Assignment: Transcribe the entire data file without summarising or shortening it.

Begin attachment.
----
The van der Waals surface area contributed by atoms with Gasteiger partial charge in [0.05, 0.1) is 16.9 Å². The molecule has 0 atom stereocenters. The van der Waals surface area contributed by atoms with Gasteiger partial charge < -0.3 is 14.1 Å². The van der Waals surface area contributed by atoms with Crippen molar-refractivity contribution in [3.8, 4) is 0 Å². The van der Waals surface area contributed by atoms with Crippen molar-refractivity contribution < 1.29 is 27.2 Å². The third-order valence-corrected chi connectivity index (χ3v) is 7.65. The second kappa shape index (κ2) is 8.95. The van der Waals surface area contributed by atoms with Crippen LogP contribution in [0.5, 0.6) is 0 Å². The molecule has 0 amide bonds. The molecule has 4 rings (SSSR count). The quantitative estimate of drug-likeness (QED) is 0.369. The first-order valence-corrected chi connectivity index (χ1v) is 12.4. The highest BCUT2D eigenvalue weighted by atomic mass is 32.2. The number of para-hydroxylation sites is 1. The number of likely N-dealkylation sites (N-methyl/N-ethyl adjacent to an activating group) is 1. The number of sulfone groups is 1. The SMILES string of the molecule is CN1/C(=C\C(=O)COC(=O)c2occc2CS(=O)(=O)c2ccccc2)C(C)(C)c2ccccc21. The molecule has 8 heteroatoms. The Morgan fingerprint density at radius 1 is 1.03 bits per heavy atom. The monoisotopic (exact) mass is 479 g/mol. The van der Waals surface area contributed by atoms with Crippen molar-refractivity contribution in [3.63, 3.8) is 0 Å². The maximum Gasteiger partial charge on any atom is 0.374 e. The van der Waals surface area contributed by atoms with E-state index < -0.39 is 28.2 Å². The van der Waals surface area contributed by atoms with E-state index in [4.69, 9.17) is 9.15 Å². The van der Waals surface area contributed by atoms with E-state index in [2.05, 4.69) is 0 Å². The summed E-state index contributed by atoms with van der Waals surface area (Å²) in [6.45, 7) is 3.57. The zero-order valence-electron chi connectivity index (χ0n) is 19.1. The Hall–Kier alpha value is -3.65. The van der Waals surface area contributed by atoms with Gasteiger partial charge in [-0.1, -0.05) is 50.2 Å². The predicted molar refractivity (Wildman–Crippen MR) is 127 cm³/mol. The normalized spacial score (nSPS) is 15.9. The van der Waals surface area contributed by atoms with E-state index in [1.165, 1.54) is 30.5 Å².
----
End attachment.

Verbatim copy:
The van der Waals surface area contributed by atoms with Gasteiger partial charge in [0.05, 0.1) is 16.9 Å². The molecule has 0 atom stereocenters. The van der Waals surface area contributed by atoms with Gasteiger partial charge < -0.3 is 14.1 Å². The van der Waals surface area contributed by atoms with Crippen molar-refractivity contribution in [3.8, 4) is 0 Å². The van der Waals surface area contributed by atoms with Crippen molar-refractivity contribution < 1.29 is 27.2 Å². The third-order valence-corrected chi connectivity index (χ3v) is 7.65. The second kappa shape index (κ2) is 8.95. The van der Waals surface area contributed by atoms with Crippen LogP contribution in [0.5, 0.6) is 0 Å². The molecule has 0 amide bonds. The molecule has 4 rings (SSSR count). The quantitative estimate of drug-likeness (QED) is 0.369. The first-order valence-corrected chi connectivity index (χ1v) is 12.4. The highest BCUT2D eigenvalue weighted by atomic mass is 32.2. The number of para-hydroxylation sites is 1. The number of likely N-dealkylation sites (N-methyl/N-ethyl adjacent to an activating group) is 1. The number of sulfone groups is 1. The SMILES string of the molecule is CN1/C(=C\C(=O)COC(=O)c2occc2CS(=O)(=O)c2ccccc2)C(C)(C)c2ccccc21. The molecule has 8 heteroatoms. The Morgan fingerprint density at radius 1 is 1.03 bits per heavy atom. The monoisotopic (exact) mass is 479 g/mol. The van der Waals surface area contributed by atoms with Crippen molar-refractivity contribution in [3.63, 3.8) is 0 Å². The maximum Gasteiger partial charge on any atom is 0.374 e. The van der Waals surface area contributed by atoms with E-state index < -0.39 is 28.2 Å². The van der Waals surface area contributed by atoms with E-state index in [4.69, 9.17) is 9.15 Å². The van der Waals surface area contributed by atoms with E-state index in [2.05, 4.69) is 0 Å². The summed E-state index contributed by atoms with van der Waals surface area (Å²) in [6.45, 7) is 3.57. The zero-order valence-electron chi connectivity index (χ0n) is 19.1. The Hall–Kier alpha value is -3.65. The van der Waals surface area contributed by atoms with Gasteiger partial charge in [-0.1, -0.05) is 50.2 Å². The predicted molar refractivity (Wildman–Crippen MR) is 127 cm³/mol. The normalized spacial score (nSPS) is 15.9. The van der Waals surface area contributed by atoms with E-state index in [1.165, 1.54) is 30.5 Å².